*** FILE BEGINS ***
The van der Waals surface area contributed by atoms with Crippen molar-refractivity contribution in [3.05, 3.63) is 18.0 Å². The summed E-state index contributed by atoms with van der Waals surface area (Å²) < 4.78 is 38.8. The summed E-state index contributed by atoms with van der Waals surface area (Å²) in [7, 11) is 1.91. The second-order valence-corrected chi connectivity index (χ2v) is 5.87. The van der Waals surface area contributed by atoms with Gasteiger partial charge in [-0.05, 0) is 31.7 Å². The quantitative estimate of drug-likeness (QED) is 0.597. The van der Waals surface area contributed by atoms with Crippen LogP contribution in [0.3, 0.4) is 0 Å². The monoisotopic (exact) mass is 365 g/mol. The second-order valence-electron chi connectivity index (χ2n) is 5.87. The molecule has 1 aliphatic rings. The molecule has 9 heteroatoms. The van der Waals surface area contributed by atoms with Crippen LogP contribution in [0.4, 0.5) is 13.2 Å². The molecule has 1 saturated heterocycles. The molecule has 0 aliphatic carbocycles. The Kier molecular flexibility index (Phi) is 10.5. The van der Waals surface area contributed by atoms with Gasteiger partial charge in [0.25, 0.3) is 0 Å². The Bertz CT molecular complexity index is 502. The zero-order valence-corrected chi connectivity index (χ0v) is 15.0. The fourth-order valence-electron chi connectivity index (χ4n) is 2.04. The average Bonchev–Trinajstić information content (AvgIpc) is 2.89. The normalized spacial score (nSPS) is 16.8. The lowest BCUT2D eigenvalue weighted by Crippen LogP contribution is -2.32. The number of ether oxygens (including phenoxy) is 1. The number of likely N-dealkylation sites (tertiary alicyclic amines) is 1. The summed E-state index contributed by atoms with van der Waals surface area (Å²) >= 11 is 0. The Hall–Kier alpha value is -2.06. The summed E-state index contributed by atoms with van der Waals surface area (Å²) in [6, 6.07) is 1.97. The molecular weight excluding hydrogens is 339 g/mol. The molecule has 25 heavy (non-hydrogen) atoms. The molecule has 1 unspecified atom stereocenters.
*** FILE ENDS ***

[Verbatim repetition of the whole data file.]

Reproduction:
The van der Waals surface area contributed by atoms with Crippen molar-refractivity contribution in [3.05, 3.63) is 18.0 Å². The summed E-state index contributed by atoms with van der Waals surface area (Å²) < 4.78 is 38.8. The summed E-state index contributed by atoms with van der Waals surface area (Å²) in [7, 11) is 1.91. The second-order valence-corrected chi connectivity index (χ2v) is 5.87. The van der Waals surface area contributed by atoms with Gasteiger partial charge in [-0.05, 0) is 31.7 Å². The quantitative estimate of drug-likeness (QED) is 0.597. The van der Waals surface area contributed by atoms with Crippen LogP contribution in [0.3, 0.4) is 0 Å². The monoisotopic (exact) mass is 365 g/mol. The second-order valence-electron chi connectivity index (χ2n) is 5.87. The molecule has 1 aliphatic rings. The molecule has 9 heteroatoms. The van der Waals surface area contributed by atoms with Crippen LogP contribution in [0.4, 0.5) is 13.2 Å². The molecule has 1 saturated heterocycles. The molecule has 0 aliphatic carbocycles. The Kier molecular flexibility index (Phi) is 10.5. The van der Waals surface area contributed by atoms with Gasteiger partial charge in [0.25, 0.3) is 0 Å². The Bertz CT molecular complexity index is 502. The zero-order valence-corrected chi connectivity index (χ0v) is 15.0. The fourth-order valence-electron chi connectivity index (χ4n) is 2.04. The average Bonchev–Trinajstić information content (AvgIpc) is 2.89. The normalized spacial score (nSPS) is 16.8. The lowest BCUT2D eigenvalue weighted by Crippen LogP contribution is -2.32. The number of ether oxygens (including phenoxy) is 1. The number of likely N-dealkylation sites (tertiary alicyclic amines) is 1. The summed E-state index contributed by atoms with van der Waals surface area (Å²) >= 11 is 0. The Hall–Kier alpha value is -2.06. The summed E-state index contributed by atoms with van der Waals surface area (Å²) in [6, 6.07) is 1.97. The molecular weight excluding hydrogens is 339 g/mol. The molecule has 25 heavy (non-hydrogen) atoms. The molecule has 1 unspecified atom stereocenters.